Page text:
New Jersey Institute of Technology (NJIT) is doing its part to bridge the digital divide between the West and the developing world: students in 14 sub-Saharan African countries are benefiting from NJIT courses without leaving their continent, thanks to NJIT’s collaboration with the African Virtual University (AVU).
AVU, a non-profit institution based in Nairobi, Kenya, uses distance learning to give college students in sub-Saharan Africa access to the highest-quality learning resources available. Initiated by the World Bank in 1995, there are now 34 AVU learning centers throughout Africa.
“NJIT, a leader in distance learning, was one of the first American universities to join AVU,” said Gale Tenen Spak, associate vice president for Continuing and Distance Education at NJIT. “For the last six years,” she added, “NJIT has served nearly 2,000 students in some 14 sub-Saharan countries, students who otherwise might not have had access to the content of these courses, regardless of whether the course is conducted online or in classrooms.”
NJIT now offers an Information Technology Master’s Certificate to students at 21 universities in 11 sub-Saharan African countries. Students must take six non-credit, distance-learning courses to earn the master’s certificate. The courses run an average of 30 hours each, and most students take two classes during a 10-week semester. The online classroom uses a variety of teaching methods, including on-line course material, video lectures on CD-ROM, real-time lectures, textbooks, email and on-line chat forums.
More than 300 African students are now studying for the master’s certificate, said Spak. Participating countries include Kenya, Ethiopia, Rwanda, Tanzania, Uganda and Zimbabwe, AVU.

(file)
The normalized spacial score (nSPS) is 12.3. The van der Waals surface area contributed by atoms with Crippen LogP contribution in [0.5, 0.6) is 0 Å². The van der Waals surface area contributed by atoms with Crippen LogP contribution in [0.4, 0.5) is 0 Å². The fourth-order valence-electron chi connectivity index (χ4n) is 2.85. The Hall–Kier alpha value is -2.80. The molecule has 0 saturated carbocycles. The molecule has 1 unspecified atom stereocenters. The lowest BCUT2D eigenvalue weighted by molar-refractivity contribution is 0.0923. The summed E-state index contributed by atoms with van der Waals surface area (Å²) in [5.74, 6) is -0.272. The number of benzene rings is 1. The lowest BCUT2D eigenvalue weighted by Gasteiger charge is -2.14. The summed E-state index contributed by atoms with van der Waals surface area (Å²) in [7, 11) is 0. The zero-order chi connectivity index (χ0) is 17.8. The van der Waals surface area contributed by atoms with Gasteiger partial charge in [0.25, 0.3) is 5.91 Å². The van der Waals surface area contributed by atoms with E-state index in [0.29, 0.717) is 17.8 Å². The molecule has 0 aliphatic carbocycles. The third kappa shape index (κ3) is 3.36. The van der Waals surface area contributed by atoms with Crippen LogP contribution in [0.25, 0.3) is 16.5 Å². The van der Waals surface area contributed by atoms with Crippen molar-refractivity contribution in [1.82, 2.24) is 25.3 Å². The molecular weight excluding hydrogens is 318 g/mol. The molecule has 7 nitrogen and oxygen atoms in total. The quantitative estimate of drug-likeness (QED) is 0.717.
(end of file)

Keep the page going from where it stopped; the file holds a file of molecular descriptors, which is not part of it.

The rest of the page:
Learning Centers are located at colleges such as the University of Dar-Es Salaam, Tanzania; the Kigali Institute of Technology, Rwanda; and the University of Accra, Ghana.
NJIT began its relationship with AVU in the fall of 1997, offering calculus classes to seven universities in sub-Saharan Africa. At that time, 335 students were enrolled in the two courses. Videotaped lectures were delivered by satellite from Washington D.C., and problem-solving sessions were offered weekly from the NJIT campus. In the summer of 1998, computer science was added to the NJIT curriculum, which attracted more African students.
NJIT’s collaboration with AVU gives Spak, an accomplished leader in distance learning, a great sense or pride: “We are bringing needed areas of knowledge and skills to a locale which then uses its indigenous resources and professionals to expand individual learning and economic development,” she said. “It gives us all here at NJIT a great sense of achievement to know that we are helping to bridge the global digital divide.”